“But calculus, Mr Moire. Why do they insist we learn calculus? You said that Newton and Leibniz started it but why did they do it?”

“Scoop me a double-dip chocolate-mint gelato, Jeremy, and I’ll tell you about an infamous quarrel. You named Newton first. I expect most Europeans would name Leibniz first.”

“Here’s your gelato. What does geography have to do with it?”

“Thanks. Mmm, love this combination. Part of the geography thing is international history, part of it is personality and part of it is convenience. England and continental Europe have a history of rivalry in everything from the arts to trade to outright warfare. Each naturally tends to favor its own residents and institutions. Some people say that the British Royal Society was founded to compete with the French philosophical clubs. Maybe England’s king appointed Newton as the society’s President to upgrade the rivalry. Dicey choice. From what I’ve read, Newton’s didn’t hate everybody, he just didn’t like anybody. But somehow he ran that group effectively despite his tendency to go full‑tilt against anyone who disagreed with his views.”

“Leibniz did the same thing on the European side?”

“No, quite the opposite. There was no pre‑existing group for him to head up and he didn’t start one. Instead, he served as a sort of Information Central while working as diplomat and counselor for a series of rulers of various countries. He carried on a lively correspondence with pretty much everyone doing science or philosophy. He kept the world up to date and in the process inserted his own ideas and proposals into the conversation. Unlike Newton, Leibniz was a friendly soul, constantly looking for compromise. Their separate calculus notations are a great example.”

“Huh? Didn’t everyone use the same letters and stuff?”

“The letters, yeah mostly, but the stuff part was a long time coming. What’s calculus about?”

“All I’ve seen so far is proofs and recipes for integrating different function types. Nothing about what it’s about.”

<*sigh*> “That’s because you’re being taught by a mathematician. Calculus is about change and how to handle it mathematically. That was a hot topic back in the 1600s and it’s still central to Physics. Newton’s momentum‑acceleration‑force perspective led him to visualize things flowing with time. His Laws of Motion made it easy to calculate straight‑line flows but what to do about curves? His solution was to break the curve into tiny segments he called *fluxions*. He considered each fluxion to be a microscopic straight line that existed for an infinitesimal time interval. A fluxion’s length was its time interval multiplied by the velocity along it. His algebraic shorthand for ‘*per time*‘ was to put a dot over whatever letter he was using for distance. Velocity along *x* was *ẋ*. Acceleration is velocity change per time so he wrote that with a double dot like *ẍ*. His version of calculus amounted to summing fluxion lengths across the total travel time.”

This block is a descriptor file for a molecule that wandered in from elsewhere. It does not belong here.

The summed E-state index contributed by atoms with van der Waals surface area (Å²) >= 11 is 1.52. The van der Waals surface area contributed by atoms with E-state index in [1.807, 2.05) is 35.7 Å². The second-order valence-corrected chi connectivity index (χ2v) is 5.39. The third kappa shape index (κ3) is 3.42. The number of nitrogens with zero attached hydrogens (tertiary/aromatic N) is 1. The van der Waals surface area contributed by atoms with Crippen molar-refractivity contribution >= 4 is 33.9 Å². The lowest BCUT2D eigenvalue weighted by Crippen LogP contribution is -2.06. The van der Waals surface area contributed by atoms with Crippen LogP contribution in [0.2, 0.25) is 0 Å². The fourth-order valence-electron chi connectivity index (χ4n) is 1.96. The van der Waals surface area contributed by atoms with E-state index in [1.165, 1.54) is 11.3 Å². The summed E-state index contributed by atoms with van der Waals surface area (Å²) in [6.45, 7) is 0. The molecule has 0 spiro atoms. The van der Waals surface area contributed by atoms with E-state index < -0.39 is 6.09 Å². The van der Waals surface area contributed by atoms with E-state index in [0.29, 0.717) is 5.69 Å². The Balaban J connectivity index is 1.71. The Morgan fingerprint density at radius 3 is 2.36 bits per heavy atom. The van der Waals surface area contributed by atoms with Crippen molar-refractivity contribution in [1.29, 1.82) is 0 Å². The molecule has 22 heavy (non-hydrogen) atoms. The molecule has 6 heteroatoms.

“But that only does time stuff. What about how, say, potential energy adds up across a distance?”

“Excellent question. Newton’s notation wasn’t up to that challenge, but Leibniz developed something better.”

“He copied what Newton was doing and generalized it somehow.”

“Uh, no. Newton claimed Leibniz had done that but Leibniz swore he’d been working entirely independently. Two lines of evidence. First, Newton was notoriously secretive about his work. He held onto his planetary orbit calculations for years before Halley convinced him to publish. Second, Leibniz and other European thinkers came to the problem with a different strategy. Descartes invented Cartesian coordinates a half‑century before. That invention naturally led the Europeans to plot anything against anything. Newton’s fluxions combined tiny amounts of distance and time; Leibniz and company split the two dimensions, one increment along each component. Leibniz tried out a dozen different notations for the increment. After much discussion he finally settled on a simple *d*. The increment along *x* is *dx*, but *x* could be anything quantitative. *dy/dx* quantifies *y*‘s change with *x*.”

“Ah, the increments are the differentials we see in class. But those all come from limit processes.”

“Leibniz’ *d* symbol and its powerful multi‑dimensional extensions carry that implication. More poetry.”

~~ Rich Olcott